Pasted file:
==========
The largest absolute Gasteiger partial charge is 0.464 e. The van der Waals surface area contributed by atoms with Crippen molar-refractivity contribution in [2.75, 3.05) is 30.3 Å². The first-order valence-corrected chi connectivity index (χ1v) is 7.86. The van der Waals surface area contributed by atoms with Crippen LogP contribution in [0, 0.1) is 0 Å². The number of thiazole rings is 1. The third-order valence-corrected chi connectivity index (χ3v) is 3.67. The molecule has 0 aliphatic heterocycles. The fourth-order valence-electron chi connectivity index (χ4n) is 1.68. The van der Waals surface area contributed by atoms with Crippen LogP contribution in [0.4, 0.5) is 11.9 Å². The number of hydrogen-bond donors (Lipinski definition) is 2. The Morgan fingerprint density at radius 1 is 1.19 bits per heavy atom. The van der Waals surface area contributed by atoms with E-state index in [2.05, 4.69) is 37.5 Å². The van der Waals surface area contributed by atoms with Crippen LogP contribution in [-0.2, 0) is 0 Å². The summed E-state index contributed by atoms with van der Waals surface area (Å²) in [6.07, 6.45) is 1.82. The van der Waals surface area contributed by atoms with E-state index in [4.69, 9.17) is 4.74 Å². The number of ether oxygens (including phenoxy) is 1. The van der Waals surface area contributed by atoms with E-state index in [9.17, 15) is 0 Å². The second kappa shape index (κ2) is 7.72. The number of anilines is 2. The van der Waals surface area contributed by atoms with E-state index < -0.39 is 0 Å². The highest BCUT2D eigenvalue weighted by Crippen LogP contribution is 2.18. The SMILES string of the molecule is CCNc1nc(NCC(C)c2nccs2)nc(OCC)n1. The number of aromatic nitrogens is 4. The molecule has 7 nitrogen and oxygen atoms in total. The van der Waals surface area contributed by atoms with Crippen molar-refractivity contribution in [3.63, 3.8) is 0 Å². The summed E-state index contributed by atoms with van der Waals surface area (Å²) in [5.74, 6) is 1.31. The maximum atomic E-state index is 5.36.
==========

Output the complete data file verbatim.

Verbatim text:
The largest absolute Gasteiger partial charge is 0.464 e. The van der Waals surface area contributed by atoms with Crippen molar-refractivity contribution in [2.75, 3.05) is 30.3 Å². The first-order valence-corrected chi connectivity index (χ1v) is 7.86. The van der Waals surface area contributed by atoms with Crippen LogP contribution in [0, 0.1) is 0 Å². The number of thiazole rings is 1. The third-order valence-corrected chi connectivity index (χ3v) is 3.67. The molecule has 0 aliphatic heterocycles. The fourth-order valence-electron chi connectivity index (χ4n) is 1.68. The van der Waals surface area contributed by atoms with Crippen LogP contribution in [0.4, 0.5) is 11.9 Å². The number of hydrogen-bond donors (Lipinski definition) is 2. The Morgan fingerprint density at radius 1 is 1.19 bits per heavy atom. The van der Waals surface area contributed by atoms with E-state index in [2.05, 4.69) is 37.5 Å². The van der Waals surface area contributed by atoms with Crippen LogP contribution in [-0.2, 0) is 0 Å². The summed E-state index contributed by atoms with van der Waals surface area (Å²) in [6.07, 6.45) is 1.82. The van der Waals surface area contributed by atoms with E-state index in [4.69, 9.17) is 4.74 Å². The number of ether oxygens (including phenoxy) is 1. The van der Waals surface area contributed by atoms with E-state index in [9.17, 15) is 0 Å². The second kappa shape index (κ2) is 7.72. The number of anilines is 2. The van der Waals surface area contributed by atoms with E-state index < -0.39 is 0 Å². The highest BCUT2D eigenvalue weighted by Crippen LogP contribution is 2.18. The SMILES string of the molecule is CCNc1nc(NCC(C)c2nccs2)nc(OCC)n1. The number of aromatic nitrogens is 4. The molecule has 7 nitrogen and oxygen atoms in total. The van der Waals surface area contributed by atoms with Crippen molar-refractivity contribution in [3.63, 3.8) is 0 Å². The summed E-state index contributed by atoms with van der Waals surface area (Å²) in [5.74, 6) is 1.31. The maximum atomic E-state index is 5.36.